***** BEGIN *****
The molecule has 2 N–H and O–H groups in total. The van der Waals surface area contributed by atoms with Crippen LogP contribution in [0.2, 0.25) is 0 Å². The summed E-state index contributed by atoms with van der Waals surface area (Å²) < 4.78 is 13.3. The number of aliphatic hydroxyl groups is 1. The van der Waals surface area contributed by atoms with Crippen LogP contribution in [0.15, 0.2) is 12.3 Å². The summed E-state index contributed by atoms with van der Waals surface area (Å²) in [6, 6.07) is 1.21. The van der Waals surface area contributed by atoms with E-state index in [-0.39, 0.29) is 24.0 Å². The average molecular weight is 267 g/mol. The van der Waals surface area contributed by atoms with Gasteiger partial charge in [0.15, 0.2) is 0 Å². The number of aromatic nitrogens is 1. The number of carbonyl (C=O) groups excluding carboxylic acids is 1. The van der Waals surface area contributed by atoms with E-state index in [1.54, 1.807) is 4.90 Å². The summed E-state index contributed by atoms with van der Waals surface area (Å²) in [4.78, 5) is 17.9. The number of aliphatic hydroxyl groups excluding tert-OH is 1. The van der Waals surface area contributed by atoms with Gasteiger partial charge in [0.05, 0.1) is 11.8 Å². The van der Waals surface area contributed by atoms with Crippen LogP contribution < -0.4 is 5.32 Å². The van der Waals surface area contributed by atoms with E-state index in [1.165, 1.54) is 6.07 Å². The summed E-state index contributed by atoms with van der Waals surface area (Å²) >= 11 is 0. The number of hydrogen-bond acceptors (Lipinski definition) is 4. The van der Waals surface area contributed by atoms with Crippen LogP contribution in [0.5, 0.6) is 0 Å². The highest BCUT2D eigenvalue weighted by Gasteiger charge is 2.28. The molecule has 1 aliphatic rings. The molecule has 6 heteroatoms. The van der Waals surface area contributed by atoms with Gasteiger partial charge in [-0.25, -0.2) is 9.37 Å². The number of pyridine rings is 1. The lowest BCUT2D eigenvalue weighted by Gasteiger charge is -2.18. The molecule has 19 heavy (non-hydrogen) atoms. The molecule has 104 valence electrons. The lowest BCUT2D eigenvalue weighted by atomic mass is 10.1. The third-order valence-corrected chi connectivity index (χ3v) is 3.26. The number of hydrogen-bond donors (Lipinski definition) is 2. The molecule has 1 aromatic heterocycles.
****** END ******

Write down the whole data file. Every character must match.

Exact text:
The molecule has 2 N–H and O–H groups in total. The van der Waals surface area contributed by atoms with Crippen LogP contribution in [0.2, 0.25) is 0 Å². The summed E-state index contributed by atoms with van der Waals surface area (Å²) < 4.78 is 13.3. The number of aliphatic hydroxyl groups is 1. The van der Waals surface area contributed by atoms with Crippen LogP contribution in [0.15, 0.2) is 12.3 Å². The summed E-state index contributed by atoms with van der Waals surface area (Å²) in [6, 6.07) is 1.21. The van der Waals surface area contributed by atoms with E-state index in [-0.39, 0.29) is 24.0 Å². The average molecular weight is 267 g/mol. The van der Waals surface area contributed by atoms with Gasteiger partial charge in [0.15, 0.2) is 0 Å². The number of aromatic nitrogens is 1. The number of carbonyl (C=O) groups excluding carboxylic acids is 1. The van der Waals surface area contributed by atoms with E-state index in [1.54, 1.807) is 4.90 Å². The summed E-state index contributed by atoms with van der Waals surface area (Å²) in [4.78, 5) is 17.9. The number of aliphatic hydroxyl groups excluding tert-OH is 1. The van der Waals surface area contributed by atoms with Gasteiger partial charge in [0.05, 0.1) is 11.8 Å². The van der Waals surface area contributed by atoms with Crippen LogP contribution < -0.4 is 5.32 Å². The van der Waals surface area contributed by atoms with E-state index in [1.165, 1.54) is 6.07 Å². The summed E-state index contributed by atoms with van der Waals surface area (Å²) >= 11 is 0. The number of hydrogen-bond acceptors (Lipinski definition) is 4. The van der Waals surface area contributed by atoms with Crippen LogP contribution in [0.5, 0.6) is 0 Å². The highest BCUT2D eigenvalue weighted by Gasteiger charge is 2.28. The molecule has 1 aliphatic rings. The molecule has 6 heteroatoms. The van der Waals surface area contributed by atoms with Gasteiger partial charge in [-0.25, -0.2) is 9.37 Å². The number of pyridine rings is 1. The lowest BCUT2D eigenvalue weighted by Gasteiger charge is -2.18. The molecule has 19 heavy (non-hydrogen) atoms. The molecule has 104 valence electrons. The lowest BCUT2D eigenvalue weighted by atomic mass is 10.1. The third-order valence-corrected chi connectivity index (χ3v) is 3.26. The number of hydrogen-bond donors (Lipinski definition) is 2. The molecule has 1 aromatic heterocycles.